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When British make-up artist Pat McGrath launched her own cosmetics line two years ago, few would have predicted that her self-financed company would so swiftly overtake established beauty brands. But last month Pat McGrath Labs became a billion-dollar beauty behemoth, valued at an astronomical 17-times retail sales - and it wasn't the only one.
On the cover of Forbes in the same week, 20-year-old Kylie Jenner was audaciously declared a ''self-made'' billionaire, propelled by Kylie Cosmetics, which generated sales of $US420 million in its first 18 months.
Neither is available to buy on the high street, but both are among a handful of personality-driven ''indie'' brands - including Huda Kattan, Rihanna's Fenty and Charlotte Tilbury - that have transformed the beauty industry in the past decade. So where did the likes of Estee Lauder, L'Oreal, Revlon et al go wrong?
''Innovation,'' says Sarah Jindal, a senior global analyst at Mintel. ''There is a continual race to be the first to do something and get it on the market as soon as possible, which is born out of smaller indie brands that have the flexibility to do new and interesting things.''
The frenetic pace of consumer trends and demand for newness have caught established houses, which have much longer lead times, off guard.
Meanwhile, fast beauty brands such as ColourPop can get customer votes on a new lip colour on Monday and release the product by Friday. Social media - ''especially Instagram'', says Jindal - has been the other major disruptor.
Ten years ago dedicated beauty junkies with knowledge of the best lip products or contouring tricks were considered a loyal minority of the cosmetics customer base, now they are the mainstream, democratising the market via Instagram, YouTube tutorials and beauty blogging.
Mintel estimates there are 15.3 million beauty vloggers online, while market researcher NetBase says beauty brands were the subject of 5% of all social media conversations in 2017 (fashion brands made up just 2%).
Huda Kattan (34), named one of the 25 most powerful people on the internet by Time magazine last year, is perhaps the prime example of this new, but dominant, influence: a make-up artist and beauty blogger with 26 million Instagram followers, she amassed a hugely loyal audience in three years via her blog before launching Huda Beauty in 2013 and making her fortune - estimated at $US550million - in false eyelashes.
Jo Osborne, beauty buying director at Harvey Nichols, believes another driver behind the success of the newer companies is the wider choice they have made available for women of colour, customers who have been underserved for decades by the industry.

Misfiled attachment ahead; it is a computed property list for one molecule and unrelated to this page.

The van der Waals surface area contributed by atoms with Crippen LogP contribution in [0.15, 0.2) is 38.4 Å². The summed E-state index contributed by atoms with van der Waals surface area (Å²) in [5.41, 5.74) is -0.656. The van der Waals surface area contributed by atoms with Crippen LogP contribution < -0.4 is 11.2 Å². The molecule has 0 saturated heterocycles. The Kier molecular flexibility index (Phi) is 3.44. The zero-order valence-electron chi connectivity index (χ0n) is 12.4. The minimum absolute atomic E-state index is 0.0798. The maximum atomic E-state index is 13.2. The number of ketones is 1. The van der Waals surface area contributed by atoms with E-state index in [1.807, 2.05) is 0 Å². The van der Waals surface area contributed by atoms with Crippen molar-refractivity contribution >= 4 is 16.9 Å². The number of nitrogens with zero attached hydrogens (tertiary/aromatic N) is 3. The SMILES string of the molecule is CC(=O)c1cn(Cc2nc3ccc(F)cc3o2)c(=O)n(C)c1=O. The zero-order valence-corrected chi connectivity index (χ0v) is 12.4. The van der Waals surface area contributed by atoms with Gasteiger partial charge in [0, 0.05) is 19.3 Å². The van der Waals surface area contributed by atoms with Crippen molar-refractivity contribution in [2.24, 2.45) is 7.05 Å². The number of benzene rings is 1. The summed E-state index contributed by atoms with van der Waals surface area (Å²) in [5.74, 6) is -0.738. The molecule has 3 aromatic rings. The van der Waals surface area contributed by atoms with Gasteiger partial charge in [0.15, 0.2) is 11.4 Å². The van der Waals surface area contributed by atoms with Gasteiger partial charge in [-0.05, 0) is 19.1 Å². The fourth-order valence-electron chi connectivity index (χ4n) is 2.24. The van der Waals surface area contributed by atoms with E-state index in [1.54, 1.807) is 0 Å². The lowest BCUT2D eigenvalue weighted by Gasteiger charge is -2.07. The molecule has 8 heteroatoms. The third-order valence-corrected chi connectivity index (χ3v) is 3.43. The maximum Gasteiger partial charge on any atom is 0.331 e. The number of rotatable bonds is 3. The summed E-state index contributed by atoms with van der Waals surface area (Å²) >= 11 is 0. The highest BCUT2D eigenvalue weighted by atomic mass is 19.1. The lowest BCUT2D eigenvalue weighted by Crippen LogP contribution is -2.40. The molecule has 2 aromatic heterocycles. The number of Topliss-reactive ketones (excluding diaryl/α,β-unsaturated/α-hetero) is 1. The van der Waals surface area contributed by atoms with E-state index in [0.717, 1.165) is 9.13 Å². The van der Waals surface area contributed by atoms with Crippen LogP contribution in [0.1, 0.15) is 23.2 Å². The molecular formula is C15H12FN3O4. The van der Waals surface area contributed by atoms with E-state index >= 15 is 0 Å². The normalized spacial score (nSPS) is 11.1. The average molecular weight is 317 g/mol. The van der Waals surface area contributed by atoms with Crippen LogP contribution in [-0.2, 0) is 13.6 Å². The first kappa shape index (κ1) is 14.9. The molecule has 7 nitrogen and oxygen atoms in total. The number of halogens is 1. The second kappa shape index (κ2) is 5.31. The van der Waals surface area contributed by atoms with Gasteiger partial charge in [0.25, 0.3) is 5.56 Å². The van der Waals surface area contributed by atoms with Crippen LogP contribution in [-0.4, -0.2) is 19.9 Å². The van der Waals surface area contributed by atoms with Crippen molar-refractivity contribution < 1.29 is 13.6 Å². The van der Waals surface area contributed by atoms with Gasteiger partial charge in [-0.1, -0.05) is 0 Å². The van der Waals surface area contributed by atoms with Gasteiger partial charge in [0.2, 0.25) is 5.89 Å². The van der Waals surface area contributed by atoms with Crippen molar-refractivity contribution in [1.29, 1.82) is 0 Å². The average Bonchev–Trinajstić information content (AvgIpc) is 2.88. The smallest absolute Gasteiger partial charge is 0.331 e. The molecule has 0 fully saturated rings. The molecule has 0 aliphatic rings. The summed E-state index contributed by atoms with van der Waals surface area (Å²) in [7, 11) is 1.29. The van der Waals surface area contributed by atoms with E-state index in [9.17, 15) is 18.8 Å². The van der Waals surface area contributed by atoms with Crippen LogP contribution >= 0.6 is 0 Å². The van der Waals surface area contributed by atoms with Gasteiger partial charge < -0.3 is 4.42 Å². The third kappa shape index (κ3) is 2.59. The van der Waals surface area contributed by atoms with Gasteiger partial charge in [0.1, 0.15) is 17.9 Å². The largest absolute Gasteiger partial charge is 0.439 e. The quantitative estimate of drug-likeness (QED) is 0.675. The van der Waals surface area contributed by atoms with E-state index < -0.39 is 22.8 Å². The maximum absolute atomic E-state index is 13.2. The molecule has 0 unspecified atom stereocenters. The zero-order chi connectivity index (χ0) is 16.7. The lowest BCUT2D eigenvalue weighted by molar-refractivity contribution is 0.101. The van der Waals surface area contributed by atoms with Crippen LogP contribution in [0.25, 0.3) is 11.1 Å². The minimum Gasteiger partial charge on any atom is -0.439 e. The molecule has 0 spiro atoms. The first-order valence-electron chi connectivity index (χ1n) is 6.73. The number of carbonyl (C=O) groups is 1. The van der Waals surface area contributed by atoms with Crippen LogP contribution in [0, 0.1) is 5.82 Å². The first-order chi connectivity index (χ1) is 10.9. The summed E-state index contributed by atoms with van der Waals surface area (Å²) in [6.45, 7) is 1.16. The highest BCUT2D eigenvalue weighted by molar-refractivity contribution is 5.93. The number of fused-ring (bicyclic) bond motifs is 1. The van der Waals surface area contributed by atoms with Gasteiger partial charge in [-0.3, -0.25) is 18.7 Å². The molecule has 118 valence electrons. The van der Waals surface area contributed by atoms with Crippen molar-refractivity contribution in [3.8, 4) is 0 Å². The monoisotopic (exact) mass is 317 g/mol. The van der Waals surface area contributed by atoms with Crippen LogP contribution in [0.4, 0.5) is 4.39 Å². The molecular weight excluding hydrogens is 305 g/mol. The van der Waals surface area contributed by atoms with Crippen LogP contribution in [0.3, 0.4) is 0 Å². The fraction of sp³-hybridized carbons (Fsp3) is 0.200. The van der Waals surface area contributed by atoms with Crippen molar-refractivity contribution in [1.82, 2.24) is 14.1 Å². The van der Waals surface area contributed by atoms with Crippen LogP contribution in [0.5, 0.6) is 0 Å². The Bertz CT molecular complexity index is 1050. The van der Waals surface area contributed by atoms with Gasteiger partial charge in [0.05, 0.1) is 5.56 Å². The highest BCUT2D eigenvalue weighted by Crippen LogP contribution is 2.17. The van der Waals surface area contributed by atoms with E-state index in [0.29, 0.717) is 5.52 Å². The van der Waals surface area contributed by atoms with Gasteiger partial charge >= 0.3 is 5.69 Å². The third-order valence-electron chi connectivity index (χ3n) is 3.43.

''Fenty launched with 40 foundation shades [double the range made available by older cosmetics companies] and has been the number one beauty launch in the history of Harvey Nichols.''
The department store has been one of the industry's go-to ''incubators'' of beauty brands and was the first to launch Mac, Armani, Trish McEvoy and Shu Uemura in Europe.
But the line launched by Rihanna last September ''for the inclusion of all skin tones'' has been a game changer: queues for the Fenty counter lasted for months and in the first few weeks snaked around the Harvey Nichols building in London's Knightsbridge.
McGrath (48) has often spoken out about the sheer lack of make-up ranges available for non-white skin tones. Growing up, she said, ''there was nothing''. She and her mother would have to endlessly mix make-up products to create the right shades.
Despite being considered the world's most influential make-up artist and certainly the most prolific (McGrath creates up to 80 new catwalk looks each year and is on the road with a team of 25 to 90 junior artists for months at a time), she has spent much of her career frustrated by the attitude of beauty companies.
''There is a whole planet out there,'' she said. ''How can you not address the whole world, what are you thinking?''
It's partly this vacuum that has allowed newer start-ups to flourish. The global colour cosmetics market is estimated to reach sales of more than $US47billion in 2018, marking year-on-year growth of $US2billion.
Celebrities dipping a toe into the beauty industry might once have landed an endorsement or fragrance deal, but now they are creating feverishly sought-after products: Jenner's company-launching lipkits famously sold out within a minute of going on sale. The limited editions of McGrath's early products in 2015 sold out on her own site, which encouraged her to create a fuller, equally hyped line.
Charlotte Tilbury, another make-up artist with a celebrity following - the likes of Kate Moss, Nicole Kidman, and Penelope Cruz - says the ''nerdification'' of beauty can only grow.
''Before I launched [Charlotte Tilbury Beauty] in 2013, I discovered research conducted by Harvard University that revealed that 50% of women don't engage with make-up at all,'' she says.
''It was a big incentive and the motivation for me to start my brand. Ultimately I want to create my own limitless make-up revolution for all women.''
-From Guardian News and Media